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Low vitamin D levels “prevalent” in early stage prostate cancer?

Posted Mar 10 2011 12:00am

Vitamin D insufficiency is currently defined as a serum level 25-hydroxy vitamin D that is less than 75 nmol/l. (And there are many who think that a higher minimum level might be appropriate.)

Choo et al. decided to monitor the serum vitamin D levels of a cohort of patients with non-metastatic prostate cancer being treated at their institution in Toronto, Canada. They hypothesized that vitamin D insufficiency might be common in patients with prostate cancer.

They measured their patients’ serum 25-hydroxy vitamin D levels at baseline and annually over a 5-year follow-up period and then analyzed the accumulated data with the following results:

  • Data from 106 patients with a median age of 66.3 years were available for analysis.
  • The mean and median 25-hydroxy vitamin D levels at baseline were 72.4 and 70.0 nmol/l, respectively.
  • 64/106 patients (60.4 percent) met the definition of vitamin D insufficiency at baseline.
  • Season (i.e., time of year) was the only significant variable associated with vitamin D insufficiency.
  • Of a total 477 measurements of 25-hydroxy vitamin D from baseline and yearly follow-ups, 187 (39.2 percent) met the definition of vitamin D insufficiency.

Choo et al. conclude that “vitamin D insufficiency was prevalent among patients with nonmetastatic prostate cancer.”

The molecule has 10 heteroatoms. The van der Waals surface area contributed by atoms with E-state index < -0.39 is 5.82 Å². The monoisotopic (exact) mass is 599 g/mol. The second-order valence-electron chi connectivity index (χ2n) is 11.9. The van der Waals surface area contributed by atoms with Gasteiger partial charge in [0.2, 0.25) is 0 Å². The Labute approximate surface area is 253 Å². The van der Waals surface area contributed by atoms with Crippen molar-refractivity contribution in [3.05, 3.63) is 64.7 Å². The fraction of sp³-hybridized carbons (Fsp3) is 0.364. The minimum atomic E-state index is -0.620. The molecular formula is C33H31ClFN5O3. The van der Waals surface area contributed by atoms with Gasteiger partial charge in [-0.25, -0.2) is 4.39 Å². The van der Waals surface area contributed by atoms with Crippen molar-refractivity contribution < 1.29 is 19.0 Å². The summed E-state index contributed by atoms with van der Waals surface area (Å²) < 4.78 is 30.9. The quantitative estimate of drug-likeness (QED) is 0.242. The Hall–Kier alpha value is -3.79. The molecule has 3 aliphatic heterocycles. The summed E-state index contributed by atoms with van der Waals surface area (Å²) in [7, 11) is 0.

Now it might be more appropriate to conclude on the basis of this study that vitamin D insufficiency was prevalent among men with prostate cancer in Toronto, but actually we can’t be sure that even that is the case based on these data. We don’t know, for example, whether this prevalence of vitamin D insufficiency in this cohort of patients is any higher (or lower) than the prevalence of vitamin D insufficiency in a comparable group of men from the Toronto area with as average age of about 66 who do not have prostate cancer.

Vitamin D insufficiency is not uncommon at higher latitudes. People in northern cities like Toronto spend a great deal of their relatively long winter indoors. Before we all jump to the conclusion that vitamin D insufficiency is strongly associated with a diagnosis of prostate cancer, it seems likely that we need some better data on vitamin D levels in a comparable, “normal” group of men.

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